You also need better lighting.. flash.. or better ambient light!
 
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LightSpeed

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Whereever Cgipson is, he does some awesome Macro shots, so I hope he sees this. He is the expert om this.

Isn't this wonderful. Gipson gets first billing.
How much did you pay her Gipson?
 

LightSpeed

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Why are people saying I don't have Macro? My camera is a Nikon P90 and in the manual it says it has Macro. Also online I could find no reference to the Macro term being a term falsely used in the Nikon P90. Just trying to learn here.

For those asking about what I am taking pictures of for macro. Objects like shoes, or backpacks, knives, pens, flashlights, etc.. Things with depth, and are also stationary. Though I am also trying to learn how to take better pictures of myself and people in general, but I don't use macro for people.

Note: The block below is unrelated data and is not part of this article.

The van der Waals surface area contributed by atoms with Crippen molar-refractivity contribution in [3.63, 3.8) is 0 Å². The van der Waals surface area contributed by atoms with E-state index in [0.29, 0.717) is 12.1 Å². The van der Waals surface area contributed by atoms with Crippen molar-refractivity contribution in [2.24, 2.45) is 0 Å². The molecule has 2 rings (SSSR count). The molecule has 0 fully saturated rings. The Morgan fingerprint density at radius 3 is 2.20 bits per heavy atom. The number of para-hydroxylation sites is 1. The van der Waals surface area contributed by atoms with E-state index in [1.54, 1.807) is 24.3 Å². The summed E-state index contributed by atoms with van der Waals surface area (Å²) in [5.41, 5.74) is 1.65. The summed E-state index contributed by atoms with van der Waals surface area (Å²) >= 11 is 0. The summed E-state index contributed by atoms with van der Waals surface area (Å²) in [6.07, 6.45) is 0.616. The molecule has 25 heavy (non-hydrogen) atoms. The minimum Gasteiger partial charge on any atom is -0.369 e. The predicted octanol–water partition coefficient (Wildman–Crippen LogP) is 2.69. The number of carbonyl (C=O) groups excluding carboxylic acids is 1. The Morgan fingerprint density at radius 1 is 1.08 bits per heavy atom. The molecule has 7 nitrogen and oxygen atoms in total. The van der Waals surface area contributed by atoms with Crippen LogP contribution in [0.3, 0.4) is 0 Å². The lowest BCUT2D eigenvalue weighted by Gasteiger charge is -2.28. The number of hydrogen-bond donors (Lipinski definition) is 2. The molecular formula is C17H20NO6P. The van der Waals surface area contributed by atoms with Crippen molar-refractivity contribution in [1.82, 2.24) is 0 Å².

My question to drive back on point, is how do I get a higher detailed image, and at the same time reduce the amount of time I need to get maxim macro focus?

DSCN1829.jpg

The main problem I see here is absence of light.
The point and shoot and gonna cut the mustard in true macro photography.
As Guru Gipson pointed out.

Your point and shoot may say " macro" but I doubt it's true 1:1 macro, such is the case with a true 1:1 macro lens.



EDIT: It appears I may be wrong about this.
The P90 specs seems to indicate that the camera CAN focus as close as 1 centimeter.
And 1:1 format, with its 24x zoom. CORRECTION: The 1:1 format has nothing to do with 1:1 macro.
I must be missing something because usually closest focusing distance of macro lenses are measured from subject to the sensor and one centimeter doesn't seem right.
 
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Overread